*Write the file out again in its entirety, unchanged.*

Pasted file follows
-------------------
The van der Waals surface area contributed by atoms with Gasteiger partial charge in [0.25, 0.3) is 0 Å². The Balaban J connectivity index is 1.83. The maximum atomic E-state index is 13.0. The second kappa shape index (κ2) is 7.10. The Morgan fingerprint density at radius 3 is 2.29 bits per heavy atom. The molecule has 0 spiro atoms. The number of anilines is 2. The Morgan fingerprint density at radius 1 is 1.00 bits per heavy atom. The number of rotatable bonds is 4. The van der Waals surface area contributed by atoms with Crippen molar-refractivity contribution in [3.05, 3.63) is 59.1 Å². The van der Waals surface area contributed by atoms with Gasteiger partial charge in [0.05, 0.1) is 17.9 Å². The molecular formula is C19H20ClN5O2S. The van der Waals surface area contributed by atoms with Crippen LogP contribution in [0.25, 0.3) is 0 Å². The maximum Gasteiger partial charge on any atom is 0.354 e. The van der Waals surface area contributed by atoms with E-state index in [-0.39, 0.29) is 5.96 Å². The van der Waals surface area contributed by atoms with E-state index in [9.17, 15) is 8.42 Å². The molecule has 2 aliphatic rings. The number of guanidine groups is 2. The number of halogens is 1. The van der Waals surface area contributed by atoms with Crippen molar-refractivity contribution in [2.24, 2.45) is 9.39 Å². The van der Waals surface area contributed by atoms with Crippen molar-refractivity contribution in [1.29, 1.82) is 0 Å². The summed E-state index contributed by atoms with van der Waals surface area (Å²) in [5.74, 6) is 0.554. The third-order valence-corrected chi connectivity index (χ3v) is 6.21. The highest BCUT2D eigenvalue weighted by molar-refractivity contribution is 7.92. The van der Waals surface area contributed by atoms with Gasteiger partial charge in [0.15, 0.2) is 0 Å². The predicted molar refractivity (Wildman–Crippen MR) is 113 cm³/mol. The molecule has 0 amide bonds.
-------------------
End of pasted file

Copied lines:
The van der Waals surface area contributed by atoms with Gasteiger partial charge in [0.25, 0.3) is 0 Å². The Balaban J connectivity index is 1.83. The maximum atomic E-state index is 13.0. The second kappa shape index (κ2) is 7.10. The Morgan fingerprint density at radius 3 is 2.29 bits per heavy atom. The molecule has 0 spiro atoms. The number of anilines is 2. The Morgan fingerprint density at radius 1 is 1.00 bits per heavy atom. The number of rotatable bonds is 4. The van der Waals surface area contributed by atoms with Crippen molar-refractivity contribution in [3.05, 3.63) is 59.1 Å². The van der Waals surface area contributed by atoms with Gasteiger partial charge in [0.05, 0.1) is 17.9 Å². The molecular formula is C19H20ClN5O2S. The van der Waals surface area contributed by atoms with Crippen LogP contribution in [0.25, 0.3) is 0 Å². The maximum Gasteiger partial charge on any atom is 0.354 e. The van der Waals surface area contributed by atoms with E-state index in [-0.39, 0.29) is 5.96 Å². The van der Waals surface area contributed by atoms with E-state index in [9.17, 15) is 8.42 Å². The molecule has 2 aliphatic rings. The number of guanidine groups is 2. The number of halogens is 1. The van der Waals surface area contributed by atoms with Crippen molar-refractivity contribution in [2.24, 2.45) is 9.39 Å². The van der Waals surface area contributed by atoms with Crippen molar-refractivity contribution in [1.29, 1.82) is 0 Å². The summed E-state index contributed by atoms with van der Waals surface area (Å²) in [5.74, 6) is 0.554. The third-order valence-corrected chi connectivity index (χ3v) is 6.21. The highest BCUT2D eigenvalue weighted by molar-refractivity contribution is 7.92. The van der Waals surface area contributed by atoms with Gasteiger partial charge in [0.15, 0.2) is 0 Å². The predicted molar refractivity (Wildman–Crippen MR) is 113 cm³/mol. The molecule has 0 amide bonds.